Coyotes and American wolf species are actually very closely related, with the latter containing coyote DNA and a limited ability to produce coywolf offspring. However, wolves are larger than coyotes and tend to have a much tighter pack structure.
The head has the biggest physical differences, with the leaner-faced coyote having a larger braincase and longer ears than wolves. When on the move, coyotes keep their tails down, while wolves tend to hold them outwards.
Getting Rid of Coyotes
Getting rid of a coyote once it’s deemed your property as safe can be a very difficult task. It’s usually best to discourage them actively in areas they’re known to reside.
However, there are a few ways you can get rid of them once they’ve made their way onto your land.
Be sure to check on whether use of traps is legal in your area or if it can be done with a permit or by professionals. Traps can be purchased or rented and are a great solution when relocation is the goal.
Note that the trap must be carefully concealed and baited, as coyotes are highly aware of their surroundings and will shy away from anything unfamiliar. Successfully trapped coyotes should be handled with extreme care and released as far from your home as possible so they won’t find their way back.
As much as we prefer no-kill solutions for most critters, some areas actually have laws which either permit or encourage the killing of coyotes.
Be sure to check with local guidelines before attempting to kill a coyote and follow any requirements carefully. You will also want to make sure you have a positive identification so you don’t accidentally shoot someone’s dog.
How to Keep Coyotes Away
A coyote sighting in the neighborhood shouldn’t be taken lightly. Their loose pack structure means it could be a solitary coyote or part of a larger pack.
Coyotes will usually avoid humans, but may become aggressive if provoked. Try using deterrents to encourage coyotes to keep their distance.
Strictly No Feeding
Coyotes will have a greater chance of entering your backyard if you leave open trash containers or pet food out. They might initially go after food sources when nobody is around, but will slowly become more bold.
Eventually, a coyote can lose its fear of humans if it sees your property as a stable source of food.
You should also be wary of feral cat colonies or allowing your pets to run loose in an area where coyotes have been sighted. They see these smaller animals as potential prey and may attempt to hunt them.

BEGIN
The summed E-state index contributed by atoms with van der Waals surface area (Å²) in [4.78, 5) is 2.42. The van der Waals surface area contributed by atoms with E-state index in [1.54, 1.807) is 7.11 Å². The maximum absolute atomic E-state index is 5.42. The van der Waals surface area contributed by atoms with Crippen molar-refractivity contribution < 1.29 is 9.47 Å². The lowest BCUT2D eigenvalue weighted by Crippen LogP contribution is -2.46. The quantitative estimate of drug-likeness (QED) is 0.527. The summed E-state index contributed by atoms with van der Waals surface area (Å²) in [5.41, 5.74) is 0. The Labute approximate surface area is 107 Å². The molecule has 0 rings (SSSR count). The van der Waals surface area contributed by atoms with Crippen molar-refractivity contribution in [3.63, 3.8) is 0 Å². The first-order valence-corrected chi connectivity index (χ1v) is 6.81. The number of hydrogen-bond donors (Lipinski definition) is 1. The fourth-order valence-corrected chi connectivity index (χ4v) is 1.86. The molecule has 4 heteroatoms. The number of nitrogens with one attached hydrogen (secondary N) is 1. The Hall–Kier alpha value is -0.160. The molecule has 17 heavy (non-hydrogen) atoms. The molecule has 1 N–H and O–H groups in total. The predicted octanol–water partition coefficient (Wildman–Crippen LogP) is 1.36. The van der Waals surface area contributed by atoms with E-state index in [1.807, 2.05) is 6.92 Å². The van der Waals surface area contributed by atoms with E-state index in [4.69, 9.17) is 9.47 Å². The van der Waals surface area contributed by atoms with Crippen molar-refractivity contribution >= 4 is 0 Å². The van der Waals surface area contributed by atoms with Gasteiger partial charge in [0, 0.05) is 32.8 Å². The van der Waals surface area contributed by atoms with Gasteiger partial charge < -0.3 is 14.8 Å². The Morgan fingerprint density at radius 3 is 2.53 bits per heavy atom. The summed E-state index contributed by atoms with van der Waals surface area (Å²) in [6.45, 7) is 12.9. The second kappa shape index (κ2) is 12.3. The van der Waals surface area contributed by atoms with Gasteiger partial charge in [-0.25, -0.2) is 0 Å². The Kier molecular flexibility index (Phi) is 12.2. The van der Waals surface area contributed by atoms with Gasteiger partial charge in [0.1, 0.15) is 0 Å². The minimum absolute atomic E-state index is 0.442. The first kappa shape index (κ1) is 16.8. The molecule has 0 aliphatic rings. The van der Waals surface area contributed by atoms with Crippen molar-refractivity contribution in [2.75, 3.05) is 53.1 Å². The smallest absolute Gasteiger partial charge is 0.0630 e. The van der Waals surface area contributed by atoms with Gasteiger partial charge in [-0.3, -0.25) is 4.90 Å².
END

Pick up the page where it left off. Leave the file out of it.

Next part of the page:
Using a tall fence can help discourage coyotes from entering your property, especially if there’s a bit of barbed wire along the top.
However, they’re decent jumpers and avid diggers, so you will need to make sure the fence extends a decent amount both above and below ground if you want it to be truly effective.
Unlike many other species, coyotes don’t seem to be discouraged by electrified fences.
Use a Deterrent
Coyotes are survivors, meaning they won’t knowingly step into a situation where there’s danger. You can take advantage of this by using decoys that have lights and sounds.
If you live in the countryside or have livestock in coops or barns, you can place a radio inside and set it to a talk station. The coyotes can hear even a low volume a mile or more away and will be more likely to avoid the area.
Will Human Urine Keep Coyotes Away?
Human and wolf urine have both proven to be effective deterrents against coyote incursions, although your neighbors might not appreciate you going around peeing on your property.
Instead, soak some sponges in ammonia and hang them around the perimeter of your yard. You can also dump your vacuum cleaner canister or bag around the border of the property, as the skin cells and hair your Hoover collected will often be detected as a sign of human presence.
Will Animal Control Do Anything About Coyotes?
Animal control agencies will usually leave coyotes alone unless they become a threat, since removal of one or two coyotes won’t necessarily get rid of an entire undetected pack in the area.
You should report signs of an aggressive coyote or one which has lost its fear of humans immediately, however. Most animal control agencies in areas known to have wild dogs will have a plan of action in place.
How to Defend Yourself Against a Coyote
It’s always a good idea to carry a can filed with small rocks, a whistle, or some other noise-making object if coyotes have been spotted in the area.
When encountering the coyote, noise is your greatest ally. Shake the can, blow your whistle, shout, or make other loud sounds to scare the coyote off. Using pepper spray or throwing rocks or other objects has also been known to work, but may provoke the coyote into defending itself.
Under no circumstance should you ever turn your back on a coyote or try to run. It will see you as prey and be more likely to attack. Showing aggression without attempting to physically engage the coyote is one of the best methods of avoiding an altercation.